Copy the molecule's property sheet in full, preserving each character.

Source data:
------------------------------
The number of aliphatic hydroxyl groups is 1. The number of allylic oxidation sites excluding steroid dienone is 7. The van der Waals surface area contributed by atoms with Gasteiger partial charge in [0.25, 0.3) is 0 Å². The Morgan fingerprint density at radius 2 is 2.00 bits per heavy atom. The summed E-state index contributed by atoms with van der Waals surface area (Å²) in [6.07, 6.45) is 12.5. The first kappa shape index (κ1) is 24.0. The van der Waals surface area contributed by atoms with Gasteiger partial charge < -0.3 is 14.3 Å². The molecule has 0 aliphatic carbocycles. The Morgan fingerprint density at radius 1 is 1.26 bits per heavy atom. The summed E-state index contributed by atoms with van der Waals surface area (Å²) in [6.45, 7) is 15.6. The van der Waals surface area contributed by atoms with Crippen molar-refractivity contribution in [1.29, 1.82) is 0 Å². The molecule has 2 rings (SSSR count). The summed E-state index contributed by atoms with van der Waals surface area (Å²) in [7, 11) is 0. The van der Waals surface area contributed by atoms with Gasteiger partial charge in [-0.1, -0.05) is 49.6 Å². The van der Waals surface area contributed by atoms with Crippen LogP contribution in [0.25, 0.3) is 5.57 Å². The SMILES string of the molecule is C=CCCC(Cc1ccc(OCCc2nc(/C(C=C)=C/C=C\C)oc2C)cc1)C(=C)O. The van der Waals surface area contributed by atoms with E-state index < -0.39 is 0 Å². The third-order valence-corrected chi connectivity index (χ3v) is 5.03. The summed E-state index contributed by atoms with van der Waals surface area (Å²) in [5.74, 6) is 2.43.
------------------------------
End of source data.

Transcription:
The number of aliphatic hydroxyl groups is 1. The number of allylic oxidation sites excluding steroid dienone is 7. The van der Waals surface area contributed by atoms with Gasteiger partial charge in [0.25, 0.3) is 0 Å². The Morgan fingerprint density at radius 2 is 2.00 bits per heavy atom. The summed E-state index contributed by atoms with van der Waals surface area (Å²) in [6.07, 6.45) is 12.5. The first kappa shape index (κ1) is 24.0. The van der Waals surface area contributed by atoms with Gasteiger partial charge < -0.3 is 14.3 Å². The molecule has 0 aliphatic carbocycles. The Morgan fingerprint density at radius 1 is 1.26 bits per heavy atom. The summed E-state index contributed by atoms with van der Waals surface area (Å²) in [6.45, 7) is 15.6. The van der Waals surface area contributed by atoms with Crippen molar-refractivity contribution in [1.29, 1.82) is 0 Å². The molecule has 2 rings (SSSR count). The summed E-state index contributed by atoms with van der Waals surface area (Å²) in [7, 11) is 0. The van der Waals surface area contributed by atoms with Gasteiger partial charge in [-0.1, -0.05) is 49.6 Å². The van der Waals surface area contributed by atoms with Crippen LogP contribution in [0.25, 0.3) is 5.57 Å². The SMILES string of the molecule is C=CCCC(Cc1ccc(OCCc2nc(/C(C=C)=C/C=C\C)oc2C)cc1)C(=C)O. The van der Waals surface area contributed by atoms with E-state index < -0.39 is 0 Å². The third-order valence-corrected chi connectivity index (χ3v) is 5.03. The summed E-state index contributed by atoms with van der Waals surface area (Å²) in [5.74, 6) is 2.43.